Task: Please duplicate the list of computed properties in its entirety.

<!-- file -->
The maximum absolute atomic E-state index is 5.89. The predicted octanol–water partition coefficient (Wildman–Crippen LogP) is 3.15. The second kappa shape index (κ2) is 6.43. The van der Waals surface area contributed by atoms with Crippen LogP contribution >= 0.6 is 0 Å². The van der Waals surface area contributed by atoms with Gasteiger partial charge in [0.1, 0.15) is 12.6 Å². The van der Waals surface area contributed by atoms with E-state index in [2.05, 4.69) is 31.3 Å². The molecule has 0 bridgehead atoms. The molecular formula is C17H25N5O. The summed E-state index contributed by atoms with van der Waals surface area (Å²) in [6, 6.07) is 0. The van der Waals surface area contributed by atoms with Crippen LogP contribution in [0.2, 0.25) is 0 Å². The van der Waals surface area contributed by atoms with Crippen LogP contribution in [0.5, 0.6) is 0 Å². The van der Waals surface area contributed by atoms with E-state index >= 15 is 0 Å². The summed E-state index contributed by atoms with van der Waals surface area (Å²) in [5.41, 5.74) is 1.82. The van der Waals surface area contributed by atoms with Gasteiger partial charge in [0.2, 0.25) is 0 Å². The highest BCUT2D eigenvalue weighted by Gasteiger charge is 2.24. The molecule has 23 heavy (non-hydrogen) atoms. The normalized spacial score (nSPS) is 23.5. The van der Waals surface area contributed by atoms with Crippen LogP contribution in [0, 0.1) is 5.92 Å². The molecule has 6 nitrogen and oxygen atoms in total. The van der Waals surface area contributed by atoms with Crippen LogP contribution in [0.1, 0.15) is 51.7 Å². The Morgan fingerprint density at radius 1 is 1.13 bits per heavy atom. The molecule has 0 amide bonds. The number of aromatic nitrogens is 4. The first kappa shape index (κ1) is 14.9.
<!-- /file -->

The maximum absolute atomic E-state index is 5.89. The predicted octanol–water partition coefficient (Wildman–Crippen LogP) is 3.15. The second kappa shape index (κ2) is 6.43. The van der Waals surface area contributed by atoms with Crippen LogP contribution >= 0.6 is 0 Å². The van der Waals surface area contributed by atoms with Gasteiger partial charge in [0.1, 0.15) is 12.6 Å². The van der Waals surface area contributed by atoms with E-state index in [2.05, 4.69) is 31.3 Å². The molecule has 0 bridgehead atoms. The molecular formula is C17H25N5O. The summed E-state index contributed by atoms with van der Waals surface area (Å²) in [6, 6.07) is 0. The van der Waals surface area contributed by atoms with Crippen LogP contribution in [0.2, 0.25) is 0 Å². The van der Waals surface area contributed by atoms with Crippen LogP contribution in [0.5, 0.6) is 0 Å². The van der Waals surface area contributed by atoms with E-state index >= 15 is 0 Å². The summed E-state index contributed by atoms with van der Waals surface area (Å²) in [5.41, 5.74) is 1.82. The van der Waals surface area contributed by atoms with Gasteiger partial charge in [0.2, 0.25) is 0 Å². The highest BCUT2D eigenvalue weighted by Gasteiger charge is 2.24. The molecule has 23 heavy (non-hydrogen) atoms. The normalized spacial score (nSPS) is 23.5. The van der Waals surface area contributed by atoms with Crippen LogP contribution in [0, 0.1) is 5.92 Å². The molecule has 6 nitrogen and oxygen atoms in total. The van der Waals surface area contributed by atoms with Crippen LogP contribution in [0.1, 0.15) is 51.7 Å². The Morgan fingerprint density at radius 1 is 1.13 bits per heavy atom. The molecule has 0 amide bonds. The number of aromatic nitrogens is 4. The first kappa shape index (κ1) is 14.9.